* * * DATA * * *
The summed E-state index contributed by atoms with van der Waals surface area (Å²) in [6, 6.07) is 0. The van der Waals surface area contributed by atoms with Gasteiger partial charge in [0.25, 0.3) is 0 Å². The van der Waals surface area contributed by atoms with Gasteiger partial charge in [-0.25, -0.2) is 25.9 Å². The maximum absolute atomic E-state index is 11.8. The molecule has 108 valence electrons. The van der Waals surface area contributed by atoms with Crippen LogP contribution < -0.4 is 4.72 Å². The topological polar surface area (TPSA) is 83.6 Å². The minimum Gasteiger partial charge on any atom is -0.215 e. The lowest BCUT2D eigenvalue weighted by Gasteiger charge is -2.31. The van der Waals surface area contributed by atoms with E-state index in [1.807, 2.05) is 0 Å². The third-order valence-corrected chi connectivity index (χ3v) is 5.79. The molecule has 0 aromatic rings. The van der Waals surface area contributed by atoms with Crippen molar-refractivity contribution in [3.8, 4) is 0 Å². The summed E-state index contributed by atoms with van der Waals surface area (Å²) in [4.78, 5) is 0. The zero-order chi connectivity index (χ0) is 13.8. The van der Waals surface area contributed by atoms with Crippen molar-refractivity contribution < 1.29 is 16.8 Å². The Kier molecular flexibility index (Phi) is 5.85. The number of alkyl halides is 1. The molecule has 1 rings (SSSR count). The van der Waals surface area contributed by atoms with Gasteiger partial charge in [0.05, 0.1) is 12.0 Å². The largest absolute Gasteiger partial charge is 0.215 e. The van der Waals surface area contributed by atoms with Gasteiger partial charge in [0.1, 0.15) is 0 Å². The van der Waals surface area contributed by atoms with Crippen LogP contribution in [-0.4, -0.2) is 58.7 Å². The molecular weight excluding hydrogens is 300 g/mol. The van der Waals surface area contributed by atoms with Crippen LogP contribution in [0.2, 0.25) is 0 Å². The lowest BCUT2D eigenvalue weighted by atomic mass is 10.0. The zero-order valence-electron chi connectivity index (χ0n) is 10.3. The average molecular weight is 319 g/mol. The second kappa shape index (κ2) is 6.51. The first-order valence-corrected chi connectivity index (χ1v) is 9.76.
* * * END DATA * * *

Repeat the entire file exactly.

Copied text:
The summed E-state index contributed by atoms with van der Waals surface area (Å²) in [6, 6.07) is 0. The van der Waals surface area contributed by atoms with Gasteiger partial charge in [0.25, 0.3) is 0 Å². The van der Waals surface area contributed by atoms with Gasteiger partial charge in [-0.25, -0.2) is 25.9 Å². The maximum absolute atomic E-state index is 11.8. The molecule has 108 valence electrons. The van der Waals surface area contributed by atoms with Crippen LogP contribution < -0.4 is 4.72 Å². The topological polar surface area (TPSA) is 83.6 Å². The minimum Gasteiger partial charge on any atom is -0.215 e. The lowest BCUT2D eigenvalue weighted by Gasteiger charge is -2.31. The van der Waals surface area contributed by atoms with E-state index in [1.807, 2.05) is 0 Å². The third-order valence-corrected chi connectivity index (χ3v) is 5.79. The molecule has 0 aromatic rings. The van der Waals surface area contributed by atoms with Crippen molar-refractivity contribution in [3.8, 4) is 0 Å². The summed E-state index contributed by atoms with van der Waals surface area (Å²) in [4.78, 5) is 0. The zero-order chi connectivity index (χ0) is 13.8. The van der Waals surface area contributed by atoms with Crippen molar-refractivity contribution < 1.29 is 16.8 Å². The Kier molecular flexibility index (Phi) is 5.85. The number of alkyl halides is 1. The molecule has 1 rings (SSSR count). The van der Waals surface area contributed by atoms with Gasteiger partial charge in [0.05, 0.1) is 12.0 Å². The largest absolute Gasteiger partial charge is 0.215 e. The van der Waals surface area contributed by atoms with Gasteiger partial charge in [0.1, 0.15) is 0 Å². The van der Waals surface area contributed by atoms with Crippen LogP contribution in [-0.4, -0.2) is 58.7 Å². The molecular weight excluding hydrogens is 300 g/mol. The van der Waals surface area contributed by atoms with Crippen LogP contribution in [0.2, 0.25) is 0 Å². The lowest BCUT2D eigenvalue weighted by atomic mass is 10.0. The zero-order valence-electron chi connectivity index (χ0n) is 10.3. The average molecular weight is 319 g/mol. The second kappa shape index (κ2) is 6.51. The first-order valence-corrected chi connectivity index (χ1v) is 9.76.